‘Maverick’ independent fuel retailers leading the way on price cuts, says RAC

·2-min read

Independent fuel retailers are leading the way on charging “a fair price” for petrol and diesel, according to new analysis.

An RAC investigation found that only about 4% of forecourts are charging below 180p per litre for petrol.

Four-out-of-five of those are independent sites, with the rest owned by either supermarkets or oil companies.

More than three-quarters of the 5% of filling stations selling diesel for less than 190p per litre are independently-owned.

Traditionally supermarkets have been the first to make price cuts.

The RAC said the average price that retailers pay to buy petrol has fallen by 17p per litre from the start of June, but pump prices have only dropped by “a paltry 4p”.

It believes drivers should only be charged around 174p per litre for petrol and 189p per litre for diesel.

Latest Experian figures show the average price of a litre of petrol on Wednesday was 187.5p, while diesel was 196.1p.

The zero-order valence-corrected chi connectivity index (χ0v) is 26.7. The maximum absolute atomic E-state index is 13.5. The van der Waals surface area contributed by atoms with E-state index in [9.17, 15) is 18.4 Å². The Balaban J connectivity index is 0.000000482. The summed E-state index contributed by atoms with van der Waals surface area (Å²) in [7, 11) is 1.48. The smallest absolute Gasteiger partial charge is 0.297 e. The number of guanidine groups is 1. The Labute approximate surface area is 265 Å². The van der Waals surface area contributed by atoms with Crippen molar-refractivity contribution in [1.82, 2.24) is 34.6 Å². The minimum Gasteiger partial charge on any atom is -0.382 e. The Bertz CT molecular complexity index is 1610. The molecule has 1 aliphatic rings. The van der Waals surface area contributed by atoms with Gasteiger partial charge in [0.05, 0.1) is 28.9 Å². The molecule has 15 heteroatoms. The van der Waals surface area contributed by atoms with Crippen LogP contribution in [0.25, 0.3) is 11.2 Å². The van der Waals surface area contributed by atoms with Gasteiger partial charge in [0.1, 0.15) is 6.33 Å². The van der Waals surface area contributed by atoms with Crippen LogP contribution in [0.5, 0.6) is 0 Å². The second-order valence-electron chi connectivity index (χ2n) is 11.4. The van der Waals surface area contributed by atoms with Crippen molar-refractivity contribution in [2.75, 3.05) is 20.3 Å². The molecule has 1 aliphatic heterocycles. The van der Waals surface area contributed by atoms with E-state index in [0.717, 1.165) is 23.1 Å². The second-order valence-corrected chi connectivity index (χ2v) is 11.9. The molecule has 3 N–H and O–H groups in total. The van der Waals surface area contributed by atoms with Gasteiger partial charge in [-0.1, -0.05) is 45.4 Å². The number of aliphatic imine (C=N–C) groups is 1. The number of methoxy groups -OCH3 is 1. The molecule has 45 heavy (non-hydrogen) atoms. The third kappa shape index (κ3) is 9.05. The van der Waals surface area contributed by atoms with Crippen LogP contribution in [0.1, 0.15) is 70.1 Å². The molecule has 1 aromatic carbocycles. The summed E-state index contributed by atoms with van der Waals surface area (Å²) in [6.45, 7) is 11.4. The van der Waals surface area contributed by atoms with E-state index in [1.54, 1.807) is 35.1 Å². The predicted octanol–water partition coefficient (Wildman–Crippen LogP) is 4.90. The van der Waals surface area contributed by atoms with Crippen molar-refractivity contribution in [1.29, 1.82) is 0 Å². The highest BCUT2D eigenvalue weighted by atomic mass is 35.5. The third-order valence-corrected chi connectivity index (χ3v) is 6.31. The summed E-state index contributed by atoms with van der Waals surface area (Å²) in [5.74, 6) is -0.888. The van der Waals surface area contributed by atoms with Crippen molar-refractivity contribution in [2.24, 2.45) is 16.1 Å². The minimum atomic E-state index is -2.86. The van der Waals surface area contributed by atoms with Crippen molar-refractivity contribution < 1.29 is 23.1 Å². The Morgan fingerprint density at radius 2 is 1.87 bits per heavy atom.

RAC fuel spokesman Simon Williams said: “In this most expensive of summers, drivers need all the help they can get to keep their spending down.

“We applaud those retailers who are doing the right thing for their customers and charging a fair price for petrol and diesel, more in line with the lower wholesale costs.

“It appears to be the case that it’s no longer the big four supermarkets that lead on price, but instead smaller independent sites that are prepared to buck the national forecourt trend.

“Drivers who fill up at supermarket forecourts have every right to feel that they are being charged well over the odds for petrol and diesel right now.”

AA fuel price spokesman Luke Bosdet claimed the ability of “maverick fuel stations with awesome prices” to influence other retailers in their area is limited.

He said: “The locals will know about them, passing drivers will discover them and the fuel price search apps will find them if the search is in the right place.

“However, it will take the level of fuel price transparency that is available to drivers in Northern Ireland, courtesy of the Consumer Council’s Fuel Price Checker, to resurrect the degree of competition enjoyed before the pandemic.”

A recent review of fuel prices by the Competition and Markets Authority found that the Government could consider introducing an “open data scheme” which would make individual forecourt prices available to the public.

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